The other day I overheard a conversation between two women at work that made me see an ugly green monster. I’m sure you’ve seen it too. That monster usually goes by the name of jealousy. As experienced and accomplished as I have become in my own right, that ugly green monster sometimes rears its ugly head. The two women were young, and one of them recently completed her Master’s in Public Administration. The other woman asked if her friend was going to pursue a doctoral degree, and her friend promptly replied that she planned on it so that she could finish all her goals before she got married and had kids. She added afterwards that she didn’t want to be tied down, since she would feel like she had not succeeded in all she had wanted to. This last comment is what made me see that green monster.
I was tempted to turn around and tell this young woman that I had also done all those things AND I was married and have children. I wanted her to know I had accomplished them as well. I stopped myself from turning around in the hallway and unleashing my verbal list of qualifications on this poor lady, especially since I wasn’t supposed to be listening in on their conversation anyway. Why was it so important to toot my horn? I had to ask myself this, and it bothered me that I couldn’t figure it out. God has a funny way of showing me answers to my why questions. I often compare myself to others, falsely believing that if another woman is accomplishing something then that meant there would be nothing left for me. That simply is not true.
As author of The Last Prophet book series and other fiction book titles, I have had to learn to be happy for the success of other fellow authors. We all have a passion for writing and sharing the stories inside of us. If one author succeeds, it does not mean that others will not. It simply means that some people liked what they read. Someday that success will come to us other authors. In the meantime, it serves no purpose to feel jealous or to feel like a failure. I like to refer to this bond with other authors as the Fellowship of Writers. I took it one step further after listening to several women who are also successful. I call it the Sisterhood of Success. Instead of comparing ourselves to other people, it would be much healthier to compare ourselves to an earlier version of ourselves. Rather than looking outside of oneself, we should look inside and to our past self to make the comparison.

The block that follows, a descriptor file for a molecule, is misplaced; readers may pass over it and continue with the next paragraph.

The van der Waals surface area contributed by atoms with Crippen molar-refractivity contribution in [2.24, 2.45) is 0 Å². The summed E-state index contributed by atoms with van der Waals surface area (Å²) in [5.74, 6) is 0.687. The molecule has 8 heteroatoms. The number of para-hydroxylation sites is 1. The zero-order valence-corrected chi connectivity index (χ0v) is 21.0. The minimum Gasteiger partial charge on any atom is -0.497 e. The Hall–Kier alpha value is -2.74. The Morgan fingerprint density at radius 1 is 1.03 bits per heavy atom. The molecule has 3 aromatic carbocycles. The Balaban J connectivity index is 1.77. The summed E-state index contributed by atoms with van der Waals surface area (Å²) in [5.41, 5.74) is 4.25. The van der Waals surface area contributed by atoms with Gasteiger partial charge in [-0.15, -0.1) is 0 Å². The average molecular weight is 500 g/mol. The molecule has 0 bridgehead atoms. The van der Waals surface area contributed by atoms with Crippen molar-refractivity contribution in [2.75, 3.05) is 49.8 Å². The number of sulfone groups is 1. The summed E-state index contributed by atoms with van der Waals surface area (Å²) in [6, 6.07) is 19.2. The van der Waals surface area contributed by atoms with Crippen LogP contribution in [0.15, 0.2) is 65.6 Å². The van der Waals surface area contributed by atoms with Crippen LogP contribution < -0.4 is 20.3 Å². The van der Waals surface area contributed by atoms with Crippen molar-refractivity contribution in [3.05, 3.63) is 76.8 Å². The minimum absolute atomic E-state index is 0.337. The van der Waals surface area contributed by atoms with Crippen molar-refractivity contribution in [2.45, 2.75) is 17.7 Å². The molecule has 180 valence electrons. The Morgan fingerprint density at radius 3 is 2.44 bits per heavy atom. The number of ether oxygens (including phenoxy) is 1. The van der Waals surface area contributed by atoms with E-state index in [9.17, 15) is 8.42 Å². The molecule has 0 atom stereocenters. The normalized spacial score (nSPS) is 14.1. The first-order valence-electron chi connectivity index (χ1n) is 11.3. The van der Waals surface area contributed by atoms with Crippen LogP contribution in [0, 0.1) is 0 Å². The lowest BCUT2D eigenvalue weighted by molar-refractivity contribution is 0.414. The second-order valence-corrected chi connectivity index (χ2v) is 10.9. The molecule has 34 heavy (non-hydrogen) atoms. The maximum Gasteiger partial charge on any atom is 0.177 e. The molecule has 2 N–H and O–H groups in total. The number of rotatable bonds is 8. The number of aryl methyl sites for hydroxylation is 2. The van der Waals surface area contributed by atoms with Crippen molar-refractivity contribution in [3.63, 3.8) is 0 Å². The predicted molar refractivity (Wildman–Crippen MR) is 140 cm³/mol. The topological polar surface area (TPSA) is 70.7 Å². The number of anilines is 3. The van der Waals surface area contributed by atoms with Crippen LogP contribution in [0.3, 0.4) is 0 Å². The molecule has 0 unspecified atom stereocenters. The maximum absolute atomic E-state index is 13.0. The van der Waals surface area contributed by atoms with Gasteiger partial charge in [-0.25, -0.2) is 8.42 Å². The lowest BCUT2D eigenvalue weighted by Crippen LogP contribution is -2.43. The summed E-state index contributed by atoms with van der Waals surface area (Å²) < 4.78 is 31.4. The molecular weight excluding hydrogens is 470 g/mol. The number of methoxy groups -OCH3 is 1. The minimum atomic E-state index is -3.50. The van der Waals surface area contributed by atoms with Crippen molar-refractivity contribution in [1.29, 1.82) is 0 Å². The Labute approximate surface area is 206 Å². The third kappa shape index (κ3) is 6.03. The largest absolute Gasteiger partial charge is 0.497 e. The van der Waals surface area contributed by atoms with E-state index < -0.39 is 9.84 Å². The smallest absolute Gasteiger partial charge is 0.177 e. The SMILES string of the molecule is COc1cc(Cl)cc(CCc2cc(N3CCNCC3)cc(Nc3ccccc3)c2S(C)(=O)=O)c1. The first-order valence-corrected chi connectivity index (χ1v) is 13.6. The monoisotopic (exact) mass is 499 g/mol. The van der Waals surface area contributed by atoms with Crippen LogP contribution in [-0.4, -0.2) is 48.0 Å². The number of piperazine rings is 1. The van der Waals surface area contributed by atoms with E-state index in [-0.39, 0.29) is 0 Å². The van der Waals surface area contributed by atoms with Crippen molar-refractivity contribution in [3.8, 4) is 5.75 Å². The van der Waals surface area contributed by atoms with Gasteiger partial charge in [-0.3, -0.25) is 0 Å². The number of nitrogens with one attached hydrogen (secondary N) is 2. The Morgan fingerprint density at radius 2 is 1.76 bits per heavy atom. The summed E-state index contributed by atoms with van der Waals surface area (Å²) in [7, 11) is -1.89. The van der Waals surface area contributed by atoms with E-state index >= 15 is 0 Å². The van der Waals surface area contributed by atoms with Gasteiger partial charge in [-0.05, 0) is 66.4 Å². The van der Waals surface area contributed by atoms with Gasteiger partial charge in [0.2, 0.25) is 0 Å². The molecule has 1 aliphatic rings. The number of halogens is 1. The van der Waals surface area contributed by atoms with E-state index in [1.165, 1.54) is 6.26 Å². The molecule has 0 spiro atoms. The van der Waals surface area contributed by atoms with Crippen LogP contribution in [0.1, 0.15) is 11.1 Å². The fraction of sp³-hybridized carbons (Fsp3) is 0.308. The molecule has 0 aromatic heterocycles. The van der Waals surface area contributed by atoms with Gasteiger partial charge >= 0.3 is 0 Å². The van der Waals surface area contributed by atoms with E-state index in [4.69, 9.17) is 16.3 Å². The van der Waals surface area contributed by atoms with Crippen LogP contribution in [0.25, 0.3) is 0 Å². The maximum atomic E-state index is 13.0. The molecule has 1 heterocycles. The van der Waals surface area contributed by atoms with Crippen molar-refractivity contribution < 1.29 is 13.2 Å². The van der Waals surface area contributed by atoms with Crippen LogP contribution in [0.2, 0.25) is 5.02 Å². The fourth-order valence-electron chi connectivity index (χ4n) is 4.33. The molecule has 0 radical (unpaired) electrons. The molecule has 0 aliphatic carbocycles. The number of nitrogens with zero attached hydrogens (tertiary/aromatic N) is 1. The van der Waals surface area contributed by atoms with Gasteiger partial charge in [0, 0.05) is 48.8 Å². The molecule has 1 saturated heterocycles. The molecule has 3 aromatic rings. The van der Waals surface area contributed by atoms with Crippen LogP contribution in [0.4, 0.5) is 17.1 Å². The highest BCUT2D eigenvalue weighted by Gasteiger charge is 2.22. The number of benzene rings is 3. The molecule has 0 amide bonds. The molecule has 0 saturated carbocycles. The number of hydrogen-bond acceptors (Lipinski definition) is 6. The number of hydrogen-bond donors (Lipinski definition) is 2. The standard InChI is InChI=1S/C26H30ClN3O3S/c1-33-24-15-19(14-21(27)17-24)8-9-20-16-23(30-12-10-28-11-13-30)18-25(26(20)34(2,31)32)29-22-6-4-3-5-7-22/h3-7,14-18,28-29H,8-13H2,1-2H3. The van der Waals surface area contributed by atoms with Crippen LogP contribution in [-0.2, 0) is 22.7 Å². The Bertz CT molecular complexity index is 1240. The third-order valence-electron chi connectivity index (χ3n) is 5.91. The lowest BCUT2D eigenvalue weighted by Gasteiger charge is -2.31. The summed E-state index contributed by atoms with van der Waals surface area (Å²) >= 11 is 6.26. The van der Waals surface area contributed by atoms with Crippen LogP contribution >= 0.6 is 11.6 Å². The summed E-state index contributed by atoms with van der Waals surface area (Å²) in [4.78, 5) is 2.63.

In an article by Sonya Derian for Tiny Buddha (see full blogpost at http://tinybuddha.com/blog/stop-comparing-yourself-to-others), Derian gives reasons why we should stop comparing ourselves to others and instead focus on being a better version of ourselves. One way to begin focusing on ourselves is to ask: How have I continued to become a better or improved version of myself? By asking the question how, it forces us to see the steps or the process we have gone through to be the best person we could be. Derian also states that no amount of affirmations or compliments will be meaningful to us, until we are able to be okay with ourselves. Essentially, we have to love ourselves and be okay with who and what we are before we can expect others to feel that way about us.
So instead of comparing myself to other women, I am choosing to be proud and happy with myself, and choosing to cheer on and affirm my sisters in their successes. I lose nothing from cheering them on, just as I gain nothing from shooting them down. We are all just trying to be okay with ourselves.
Much like the young woman earlier in the week, I also have an advanced degree, and several years ago I had begun my doctoral degree. However, life happens, and I found myself unable to fulfill that dream of a doctorate. When my life became “full” with two autistic children, an unemployed husband, and aging and sickly parents, I had to make several sacrifices. Did I want a doctorate? Yes. Did I need it to be successful in the career and the life I lived? No, but it would have felt really good to tout it in front of people who judged me. When that ugly green monster of jealousy reared its ugly head, I had to quickly check myself. Why was I feeling jealous? I knew it was coming from a place of self-criticism.
No, I didn’t complete my doctoral program, but I gave it up in order to be the best mom and wife I could be while having the career I have. Am I as free to travel, go out to concerts, or be as spontaneous to just “leave” whenever I want? No, but I am living an adventure in and of itself with both of my autistic sons, and we are creating lasting memories as a family. Did I compromise my dreams? Yes, but I traded them in for something even better, and I know this to be true whenever I hear my children laughing as they play or give me hugs. Compared to the woman I was 20 years ago, I am even more successful than I could have dreamed of, and I am a better person than I was 20 years ago.
I Am patient; more patient than I could’ve ever thought I could be. I Am strong; stronger than I was as a younger woman without a family. I Am accomplished; my success is not determined by material goods or fame, but rather in memories, my reputation and integrity, and the joy in my heart. I Am happy; happier because I live a lot simpler life despite troubles that may come my way. Because I am able to affirm and be okay with myself, I am able to contribute to the Sisterhood of Success, and be content with hearing others’ successes.
Do you need to stop comparing yourself to others? Are you the person today you wanted to be 3, 5, or 10 years ago? How will you affirm others in their success? Comment in the space provided.
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